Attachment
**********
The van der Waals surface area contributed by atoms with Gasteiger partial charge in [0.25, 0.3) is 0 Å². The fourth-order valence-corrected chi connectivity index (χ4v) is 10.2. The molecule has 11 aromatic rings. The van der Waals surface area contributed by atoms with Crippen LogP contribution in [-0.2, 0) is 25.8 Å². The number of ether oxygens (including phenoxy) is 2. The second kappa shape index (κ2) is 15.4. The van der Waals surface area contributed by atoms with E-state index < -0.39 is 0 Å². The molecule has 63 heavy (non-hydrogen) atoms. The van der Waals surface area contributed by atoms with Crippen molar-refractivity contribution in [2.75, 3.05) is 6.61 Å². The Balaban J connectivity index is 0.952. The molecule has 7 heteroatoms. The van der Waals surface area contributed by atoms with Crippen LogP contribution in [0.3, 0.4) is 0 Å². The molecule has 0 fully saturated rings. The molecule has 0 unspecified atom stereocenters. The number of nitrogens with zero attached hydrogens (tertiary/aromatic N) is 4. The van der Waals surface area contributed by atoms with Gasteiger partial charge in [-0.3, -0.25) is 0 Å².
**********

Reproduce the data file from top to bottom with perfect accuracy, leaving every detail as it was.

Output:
The van der Waals surface area contributed by atoms with Gasteiger partial charge in [0.25, 0.3) is 0 Å². The fourth-order valence-corrected chi connectivity index (χ4v) is 10.2. The molecule has 11 aromatic rings. The van der Waals surface area contributed by atoms with Crippen LogP contribution in [-0.2, 0) is 25.8 Å². The number of ether oxygens (including phenoxy) is 2. The second kappa shape index (κ2) is 15.4. The van der Waals surface area contributed by atoms with E-state index < -0.39 is 0 Å². The molecule has 63 heavy (non-hydrogen) atoms. The van der Waals surface area contributed by atoms with Crippen molar-refractivity contribution in [2.75, 3.05) is 6.61 Å². The Balaban J connectivity index is 0.952. The molecule has 7 heteroatoms. The van der Waals surface area contributed by atoms with Crippen LogP contribution in [0.3, 0.4) is 0 Å². The molecule has 0 fully saturated rings. The molecule has 0 unspecified atom stereocenters. The number of nitrogens with zero attached hydrogens (tertiary/aromatic N) is 4. The van der Waals surface area contributed by atoms with Gasteiger partial charge in [-0.3, -0.25) is 0 Å².